The Conservatives and the United Kingdom Independence Party were "at war" tonight as they both rejected a controversial call by a senior Tory for them to forge an electoral pact.
Michael Fabricant, a Tory vice-chairman, exposed his party's fears about Ukip's advance by proposing the anti-EU party stand aside at the 2015 election in return for a referendum on EU membership. The call struck a chord among many Tory MPs but was disowned by the party leadership.
The turmoil came amid fresh evidence that the public is turning against the European Union. A ComRes survey for The Independent found that a majority of people (54 per cent) want Britain to leave the EU provided it could keep its close trade relationship with the bloc, while 36 per cent disagree.
The finding suggests that Eurosceptics who want the UK to withdraw from the EU might be able to win an “in/out” referendum if they could persuade the public that trade ties with the other 26 EU members would not be damaged. Pro-EU campaigners claim Britain would have little say over trade rules if it left.
Ukip leader Nigel Farage contemptuously dismissed the proposal by Michael Fabricant, a Conservative vice-chairman, for an electoral pact with the Tories. Mr Fabricant provoked uproar by suggesting that Ukip could step aside at the next election in return for a promise by the Prime Minister to hold a referendum on Britain’s EU membership, as The Independent disclosed yesterday.
Mr Farage insisted his party was “at war” with the Tories, declaring that he could not even contemplate speaking to them while Mr Cameron was leader because he had broken a previous promise to hold a Europe referendum.
The Conservatives “categorically” ruled out any prospect of a deal. Grant Shapps, the Tory chairman, said: “I want to win the next election outright of course for the Conservatives so that we have an outright majority and we don’t have to be in coalition.”
A Tory spokesman said: “Michael Fabricant does a great job campaigning in by-elections but he doesn’t speak for the party on this issue. The safest way to protect Britain’s interest in Europe is to vote Conservative. That’s why we’ll have Conservative candidates in every seat at the next election.”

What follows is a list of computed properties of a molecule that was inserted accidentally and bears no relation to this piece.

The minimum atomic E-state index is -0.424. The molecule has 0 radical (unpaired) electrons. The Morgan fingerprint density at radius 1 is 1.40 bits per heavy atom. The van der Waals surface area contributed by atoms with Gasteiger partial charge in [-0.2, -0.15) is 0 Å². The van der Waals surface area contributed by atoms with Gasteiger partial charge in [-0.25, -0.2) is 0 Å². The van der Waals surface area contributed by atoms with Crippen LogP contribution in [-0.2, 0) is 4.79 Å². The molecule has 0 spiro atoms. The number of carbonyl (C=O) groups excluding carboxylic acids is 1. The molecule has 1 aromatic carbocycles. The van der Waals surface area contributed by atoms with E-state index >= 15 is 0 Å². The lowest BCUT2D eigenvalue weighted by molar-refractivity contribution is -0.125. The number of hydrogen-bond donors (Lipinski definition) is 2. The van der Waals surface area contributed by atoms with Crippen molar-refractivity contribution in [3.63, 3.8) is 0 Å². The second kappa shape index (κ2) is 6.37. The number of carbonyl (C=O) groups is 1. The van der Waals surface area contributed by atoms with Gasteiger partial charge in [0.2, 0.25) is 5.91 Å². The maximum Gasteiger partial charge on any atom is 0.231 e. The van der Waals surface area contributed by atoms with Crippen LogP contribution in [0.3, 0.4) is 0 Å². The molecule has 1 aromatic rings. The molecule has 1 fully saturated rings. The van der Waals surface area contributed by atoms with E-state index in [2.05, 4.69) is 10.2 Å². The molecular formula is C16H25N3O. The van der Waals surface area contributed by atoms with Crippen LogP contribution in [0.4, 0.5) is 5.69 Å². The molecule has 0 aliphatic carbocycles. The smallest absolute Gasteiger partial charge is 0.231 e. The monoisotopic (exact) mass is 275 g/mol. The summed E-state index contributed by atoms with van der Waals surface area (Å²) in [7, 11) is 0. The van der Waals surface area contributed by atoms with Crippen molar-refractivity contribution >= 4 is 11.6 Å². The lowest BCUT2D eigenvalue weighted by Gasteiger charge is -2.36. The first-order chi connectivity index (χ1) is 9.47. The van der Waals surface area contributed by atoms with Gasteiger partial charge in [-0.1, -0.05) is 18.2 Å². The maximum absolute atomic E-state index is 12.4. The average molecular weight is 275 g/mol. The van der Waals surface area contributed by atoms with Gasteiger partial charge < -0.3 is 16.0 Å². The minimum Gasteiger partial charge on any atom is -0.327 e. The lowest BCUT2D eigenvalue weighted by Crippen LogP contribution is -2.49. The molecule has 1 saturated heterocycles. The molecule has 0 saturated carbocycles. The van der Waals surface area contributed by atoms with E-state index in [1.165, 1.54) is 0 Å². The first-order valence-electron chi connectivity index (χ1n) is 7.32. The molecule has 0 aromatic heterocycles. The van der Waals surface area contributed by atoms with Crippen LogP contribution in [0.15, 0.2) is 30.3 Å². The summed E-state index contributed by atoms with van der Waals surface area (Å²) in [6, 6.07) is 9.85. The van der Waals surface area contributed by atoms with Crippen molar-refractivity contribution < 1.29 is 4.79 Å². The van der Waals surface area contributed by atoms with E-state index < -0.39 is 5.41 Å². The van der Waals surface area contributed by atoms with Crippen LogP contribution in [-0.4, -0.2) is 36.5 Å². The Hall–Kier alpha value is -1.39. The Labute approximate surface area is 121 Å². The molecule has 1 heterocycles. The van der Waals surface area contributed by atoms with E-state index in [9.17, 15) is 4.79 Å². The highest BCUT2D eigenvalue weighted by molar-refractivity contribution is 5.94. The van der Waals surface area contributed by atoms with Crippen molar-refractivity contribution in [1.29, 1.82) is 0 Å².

But Mr Fabricant won the support of fellow Tory MP Stewart Jackson, who warned that Ukip could do “very serious damage” to the Conservatives at the ballot box. He called on the Prime Minister to “show real leadership” by calling a referendum on EU membership alongside the next general election.
According to ComRes, people are evenly divided on whether Britain should remain a full member of the EU. Some 46 per cent agree, while 45 per cent disagree. Those aged 18-34 are the most likely age group to agree (71 per cent), compared to 34 per cent of those aged 65 and over.
Labour’s 11-point lead in its last survey for The Independent four weeks ago has dropped to seven points. Labour is on 42 per cent (down two points), the Conservatives 35 per cent (up two points), the Liberal Democrats 10 per cent (down two points) and others 13 per cent (up two points). The figures would give Labour an overall majority of 84.
Ukip is up one point to 6 per cent. Some 7 per cent of people who voted Conservative at the 2010 election now support Ukip, as do 3 per cent those who voted Labour.
ComRes interviewed 1,002 GB adults by telephone between 23-25 November. Data were weighted to be demographically representative of all GB adults. Data were also weighted by past vote recall. ComRes is a member of the British Polling Council and abides by its rules.
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